I’m pretty sure when a doctor prescribes medication to a patient, they’re supposed to discuss the potential side effects with them. By pretty sure I mean this seems to make sense to me but I’m actually not 100% sure what the rule is because I avoid taking medication at all costs.
It just seems like good practice to warn patients about all the weird symptoms they’re likely to experience as a result of a medication, treatment, or therapy. That way they don’t show up at your office in a week all like “Well, my acid reflux is gone but I haven’t gone to the bathroom in a week.” Or, in the case of emotional exploration and certain therapy, saying “What’s going on doc? I feel like a basket case!”
My current outlook has me contemplating this and feeling a bit remiss. Since our inception, we’ve discussed many ways to explore, express, and seek therapy for grief, but we’ve never provided the disclaimer that sometimes some of these things may initially make you feel worse.
On some level, you probably already understood healing means opening wounds and poking around. It’s why we avoid thinking and talking about the things which force us to feel the sting of being scared, angry, guilty, hollow, and small. We avoid the road that leads into darkness because we aren’t sure it will ever open onto a sunny path.
Maybe we should have warned you that, when we asked you to explore your grief, we were really asking you to dive into the pain and keep swimming. We were asking you to tolerate it, sit with it, and even embrace it. Perhaps we should have clarified, many of the methods we recommend – journaling, art, therapy, etc. – have the potential to make you feel miserable before you feel better.
I remember someone talking about being in couples’ therapy, I can’t really remember who, but they said it’s kind of a nightmare. For an hour, they are forced to open up in a way they never have before. Theoretically, things like honesty, communication, and truth are positive, but anyone who’s been in a relationship knows they can also sometimes lead to pain. It makes total sense for a couple to leave these sessions feeling like crap, unable to recognize any progress in their capacity to communicate, empathize, and cope which (in theory) ought to happen in the long run.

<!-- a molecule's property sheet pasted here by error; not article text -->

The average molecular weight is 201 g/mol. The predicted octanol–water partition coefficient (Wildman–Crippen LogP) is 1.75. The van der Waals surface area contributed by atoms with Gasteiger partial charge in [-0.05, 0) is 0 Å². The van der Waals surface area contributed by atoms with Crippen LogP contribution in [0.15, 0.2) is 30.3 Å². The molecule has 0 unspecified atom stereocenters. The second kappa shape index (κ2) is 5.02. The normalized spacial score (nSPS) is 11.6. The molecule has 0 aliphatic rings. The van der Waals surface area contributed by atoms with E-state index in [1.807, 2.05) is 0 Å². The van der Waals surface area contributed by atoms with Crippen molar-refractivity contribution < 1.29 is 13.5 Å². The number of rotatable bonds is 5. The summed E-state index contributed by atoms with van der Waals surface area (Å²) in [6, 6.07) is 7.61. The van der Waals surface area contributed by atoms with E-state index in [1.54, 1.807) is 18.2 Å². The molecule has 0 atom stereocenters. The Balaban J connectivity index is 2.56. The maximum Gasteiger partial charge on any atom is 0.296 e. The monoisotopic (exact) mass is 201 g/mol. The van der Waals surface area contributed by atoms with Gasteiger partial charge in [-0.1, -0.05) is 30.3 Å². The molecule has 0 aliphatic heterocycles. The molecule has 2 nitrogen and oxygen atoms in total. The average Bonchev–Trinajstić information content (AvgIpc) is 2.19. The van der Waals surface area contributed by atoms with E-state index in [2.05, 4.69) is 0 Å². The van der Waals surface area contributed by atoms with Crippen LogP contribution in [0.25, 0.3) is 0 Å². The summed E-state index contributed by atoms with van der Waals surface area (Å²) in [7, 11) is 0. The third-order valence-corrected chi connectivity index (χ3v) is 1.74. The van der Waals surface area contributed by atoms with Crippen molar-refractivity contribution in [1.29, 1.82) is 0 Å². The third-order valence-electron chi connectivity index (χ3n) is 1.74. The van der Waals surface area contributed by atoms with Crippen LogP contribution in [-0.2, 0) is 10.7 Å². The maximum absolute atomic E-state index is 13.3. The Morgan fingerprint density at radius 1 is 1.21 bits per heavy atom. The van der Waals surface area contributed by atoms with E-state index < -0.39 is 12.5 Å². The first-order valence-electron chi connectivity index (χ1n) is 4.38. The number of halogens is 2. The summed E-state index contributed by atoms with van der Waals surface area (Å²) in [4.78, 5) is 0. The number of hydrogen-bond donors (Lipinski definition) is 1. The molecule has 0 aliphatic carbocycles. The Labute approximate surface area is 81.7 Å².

The same sometimes holds true with individual therapy. Sometimes you wander down emotionally dark alleys, admit truths, and accept the unacceptable. Some days you might leave feeling refreshed and invigorated and some days you swear you’re never going back again. Oftentimes the burn means it’s working. Read this article on whether it’s time to break up with your therapist and if the answer is no, stick with it.
Then there are the areas of creative, artistic, and expressive coping – journaling, art, writing, photography – these can be just as frustrating. I’ve had a few people ask me if I think writing this blog has been cathartic and I think ultimately the answer is ‘yes’… but, every so often, I feel like the further in I dig here, the worse I feel.
Some days there are just no words or pictures to express how I’m feeling, and some days the words and pictures are right but troubling. In my journal, I have at least a dozen opening paragraphs on a dozen different topics. I write a paragraph, I stop writing, I look into space, and I think “No, I don’t have the energy to explore this today.” I’m not a writer, so I don’t know if this is what writers’ block feels like, but I am an avoider so I can say with complete certainty that I’m avoiding. In order to write honestly it means admitting things and right now I’m just not in the mood. My frustrated self tells me I’m better off lounging on the couch watching The Real Housewives of God Knows Where…. but deep down I know I’m not.
My mother died many years ago and honestly it wasn’t even close to being the first time I felt the pangs of despair and hopelessness. I’m not new to the game, I’ve experienced several different shades of anxiety and depression since my early 20s. I know the frustrating feeling of “Nothing I’m doing is working.” I know what it’s like to stand at the bottom of a pit without a ladder. But I also know the only way to get out is to start digging. To keep at the things I know to be helpful even when I feel like I’m getting nowhere.
So this is my disclaimer to you: Dealing with grief sometimes comes with a few emotional side effects. The sting of sadness, guilt, shame, and despair – often these mean it’s working. Don’t give up, keep trying, and call me in the morning.
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